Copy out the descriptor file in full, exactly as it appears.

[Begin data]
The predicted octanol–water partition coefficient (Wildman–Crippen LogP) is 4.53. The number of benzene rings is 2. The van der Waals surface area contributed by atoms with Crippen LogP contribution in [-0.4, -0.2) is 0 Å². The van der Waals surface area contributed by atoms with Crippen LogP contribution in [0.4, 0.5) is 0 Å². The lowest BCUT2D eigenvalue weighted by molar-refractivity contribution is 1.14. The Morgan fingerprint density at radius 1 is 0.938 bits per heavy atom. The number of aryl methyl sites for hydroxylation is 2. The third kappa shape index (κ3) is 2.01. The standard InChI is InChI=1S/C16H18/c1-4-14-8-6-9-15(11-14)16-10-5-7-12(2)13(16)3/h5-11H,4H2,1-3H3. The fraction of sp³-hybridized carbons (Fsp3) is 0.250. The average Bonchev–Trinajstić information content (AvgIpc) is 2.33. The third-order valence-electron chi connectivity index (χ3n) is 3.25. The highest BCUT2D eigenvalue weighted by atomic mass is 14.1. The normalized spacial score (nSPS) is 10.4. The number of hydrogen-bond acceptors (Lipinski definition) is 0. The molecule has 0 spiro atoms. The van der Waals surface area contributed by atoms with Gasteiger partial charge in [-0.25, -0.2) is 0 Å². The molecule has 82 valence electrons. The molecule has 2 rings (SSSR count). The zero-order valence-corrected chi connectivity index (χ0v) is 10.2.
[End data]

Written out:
The predicted octanol–water partition coefficient (Wildman–Crippen LogP) is 4.53. The number of benzene rings is 2. The van der Waals surface area contributed by atoms with Crippen LogP contribution in [-0.4, -0.2) is 0 Å². The van der Waals surface area contributed by atoms with Crippen LogP contribution in [0.4, 0.5) is 0 Å². The lowest BCUT2D eigenvalue weighted by molar-refractivity contribution is 1.14. The Morgan fingerprint density at radius 1 is 0.938 bits per heavy atom. The number of aryl methyl sites for hydroxylation is 2. The third kappa shape index (κ3) is 2.01. The standard InChI is InChI=1S/C16H18/c1-4-14-8-6-9-15(11-14)16-10-5-7-12(2)13(16)3/h5-11H,4H2,1-3H3. The fraction of sp³-hybridized carbons (Fsp3) is 0.250. The average Bonchev–Trinajstić information content (AvgIpc) is 2.33. The third-order valence-electron chi connectivity index (χ3n) is 3.25. The highest BCUT2D eigenvalue weighted by atomic mass is 14.1. The normalized spacial score (nSPS) is 10.4. The number of hydrogen-bond acceptors (Lipinski definition) is 0. The molecule has 0 spiro atoms. The van der Waals surface area contributed by atoms with Gasteiger partial charge in [-0.25, -0.2) is 0 Å². The molecule has 82 valence electrons. The molecule has 2 rings (SSSR count). The zero-order valence-corrected chi connectivity index (χ0v) is 10.2.